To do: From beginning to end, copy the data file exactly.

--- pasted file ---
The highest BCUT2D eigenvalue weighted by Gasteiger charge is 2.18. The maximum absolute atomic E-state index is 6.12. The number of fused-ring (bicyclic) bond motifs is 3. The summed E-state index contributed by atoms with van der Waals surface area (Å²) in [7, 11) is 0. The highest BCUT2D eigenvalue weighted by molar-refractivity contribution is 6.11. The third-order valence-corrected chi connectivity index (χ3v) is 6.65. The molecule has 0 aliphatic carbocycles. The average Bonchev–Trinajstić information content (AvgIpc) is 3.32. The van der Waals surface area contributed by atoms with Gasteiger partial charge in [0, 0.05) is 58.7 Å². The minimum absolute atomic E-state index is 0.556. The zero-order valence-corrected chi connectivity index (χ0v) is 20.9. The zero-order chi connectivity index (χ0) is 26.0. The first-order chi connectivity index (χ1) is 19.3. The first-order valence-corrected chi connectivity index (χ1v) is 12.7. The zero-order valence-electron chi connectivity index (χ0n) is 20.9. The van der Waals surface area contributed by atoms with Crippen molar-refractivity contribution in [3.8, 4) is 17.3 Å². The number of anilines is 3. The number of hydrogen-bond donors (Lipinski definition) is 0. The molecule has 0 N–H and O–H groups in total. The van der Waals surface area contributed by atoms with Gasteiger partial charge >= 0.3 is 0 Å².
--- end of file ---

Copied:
The highest BCUT2D eigenvalue weighted by Gasteiger charge is 2.18. The maximum absolute atomic E-state index is 6.12. The number of fused-ring (bicyclic) bond motifs is 3. The summed E-state index contributed by atoms with van der Waals surface area (Å²) in [7, 11) is 0. The highest BCUT2D eigenvalue weighted by molar-refractivity contribution is 6.11. The third-order valence-corrected chi connectivity index (χ3v) is 6.65. The molecule has 0 aliphatic carbocycles. The average Bonchev–Trinajstić information content (AvgIpc) is 3.32. The van der Waals surface area contributed by atoms with Gasteiger partial charge in [0, 0.05) is 58.7 Å². The minimum absolute atomic E-state index is 0.556. The zero-order valence-corrected chi connectivity index (χ0v) is 20.9. The zero-order chi connectivity index (χ0) is 26.0. The first-order chi connectivity index (χ1) is 19.3. The first-order valence-corrected chi connectivity index (χ1v) is 12.7. The zero-order valence-electron chi connectivity index (χ0n) is 20.9. The van der Waals surface area contributed by atoms with Crippen molar-refractivity contribution in [3.8, 4) is 17.3 Å². The number of anilines is 3. The number of hydrogen-bond donors (Lipinski definition) is 0. The molecule has 0 N–H and O–H groups in total. The van der Waals surface area contributed by atoms with Gasteiger partial charge >= 0.3 is 0 Å².